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I worked the night before and saw the coverage on television. We were dispatched to Engine 35 in Manhattan as a staging area with Engine 50, 64 and 83. Inside the firehouse we heard the Pentagon had been attacked. The engines were on East 124th Street. We refueled the rig. We were part of five engines dispatched. We all called our wives on the way downtown. We parked on West Street. We were carrying our rollups and our standpipe kit.
We were about one or two blocks away when the tower came down. We ran - the dust was 12 stories high - and we ducked into a storefront. It was totally dark. We were covered in debris. I was throwing up; so was Dominick Carrone. The probie jumped into a van that was going by and headed north. The next time we saw him he was clean and we were filthy.
You could only hear PASS devices activating, there were no conversations. Everyone was stunned. I thanked God that I was all right. People started coming out who needed our help. A firefighter who was bleeding was carried past us. We helped Pat Carey from Engine 74 and a civilian who had a broken leg into an ambulance. We saw Chief Telesca being carried by two firefighters.
You could hear other collapses. There was no command post, and there was an absence of communications. Someone called the firehouse and told them to write on the blackboard that we had survived the collapse and we're all accounted for.
We were near building 7 when it collapsed later. We had just seen a civilian carrying fire tools and clothing and placing them in a van. He had apparently stolen the items off apparatus. We just grabbed him when building 7 collapsed. We ran to safety, and the last we saw the police had him in custody after the collapse.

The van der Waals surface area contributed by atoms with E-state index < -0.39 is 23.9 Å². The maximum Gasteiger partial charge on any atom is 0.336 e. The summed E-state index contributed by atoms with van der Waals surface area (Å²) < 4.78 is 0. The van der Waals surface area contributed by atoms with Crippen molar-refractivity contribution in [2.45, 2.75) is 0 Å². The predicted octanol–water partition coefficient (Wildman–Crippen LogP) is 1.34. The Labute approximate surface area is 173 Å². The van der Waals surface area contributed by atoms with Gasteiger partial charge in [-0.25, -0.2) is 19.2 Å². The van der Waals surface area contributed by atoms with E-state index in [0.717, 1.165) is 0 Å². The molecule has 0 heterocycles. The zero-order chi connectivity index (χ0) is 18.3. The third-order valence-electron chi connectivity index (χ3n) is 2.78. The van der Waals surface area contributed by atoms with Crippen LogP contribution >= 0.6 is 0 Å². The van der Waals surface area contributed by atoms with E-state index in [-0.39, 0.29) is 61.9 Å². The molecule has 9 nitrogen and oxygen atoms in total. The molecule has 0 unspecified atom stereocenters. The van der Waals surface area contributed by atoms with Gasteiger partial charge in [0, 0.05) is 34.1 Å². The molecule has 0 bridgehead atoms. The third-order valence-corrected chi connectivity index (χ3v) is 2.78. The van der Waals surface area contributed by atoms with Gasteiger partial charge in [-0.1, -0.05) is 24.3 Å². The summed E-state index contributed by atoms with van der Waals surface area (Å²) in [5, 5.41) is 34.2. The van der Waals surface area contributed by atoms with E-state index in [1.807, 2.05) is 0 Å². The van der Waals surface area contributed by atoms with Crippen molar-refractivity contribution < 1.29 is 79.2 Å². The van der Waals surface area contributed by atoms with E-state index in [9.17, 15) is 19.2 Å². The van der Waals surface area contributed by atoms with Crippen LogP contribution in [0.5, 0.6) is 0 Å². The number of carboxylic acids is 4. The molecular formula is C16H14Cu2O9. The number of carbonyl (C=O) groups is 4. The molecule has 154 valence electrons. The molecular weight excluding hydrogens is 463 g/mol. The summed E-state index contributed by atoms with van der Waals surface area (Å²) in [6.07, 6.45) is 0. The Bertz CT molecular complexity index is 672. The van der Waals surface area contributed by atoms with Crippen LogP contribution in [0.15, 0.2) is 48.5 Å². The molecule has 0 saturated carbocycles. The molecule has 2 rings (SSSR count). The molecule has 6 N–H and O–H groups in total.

When we arrived, we had no hesitation. We were going to walk in and do what we had to do when the building came down. I had worked on the rotation in Engine 40 and Ladder 35 - 11 members were killed in that house.
Firefighter Dan Potter Ladder 31 (was detailed to Ladder 10 on 9/11)
I took a detail to Ladder 10, as they were looking for senior people to work in lower Manhattan. I live only a few blocks from the World Trade Center. Ladder 10 is located across the street from the south tower. I was in a promotional class on Staten Island with Lieutenant Harvey Harrell of Rescue 5. Someone came into class and said that a jet had struck the World Trade Center. You could see smoke. My wife works in one of the towers.
Tower Ladder 124 from Brooklyn operates on Liberty Street near the firehouse of Engine 10/Ladder 10. Note the damage across the street. The apparatus remained in this position for three days.
I left class and got in the high-occupancy lane on the highway. As I approached Albany and West streets, body parts were all over the area. An ambulance was nearby that had been hit by pieces of the aircraft. I saw Ladder 4 across the street near the south tower. I met Captain Mallory of Ladder 10. I asked him to get some spare tools out of the equipment locker. Firefighter Pete Bielfeld of Ladder 42 came in and borrowed some gear. Pete asked if I was ready to go, I said I'm waiting to get some tools.
A civilian was injured and I helped him inside the apparatus floor. The doors were open. The south tower collapsed. The wind and dust blew through the firehouse. I covered the man as best as I could. I could hardly breathe. I was able to get the man into the kitchen in the rear. The force of the wind blew out the kitchen windows. I left the man for EMS.
I went out the back door of the firehouse and into the large bank in a high-rise across the street. I knew there was a day care center there. There was a lot of damage to the lobby. I met Fire Marshal Mel Hazel inside. I was in the company, Ladder 31, before my detail that Hazel also used to be in at one time.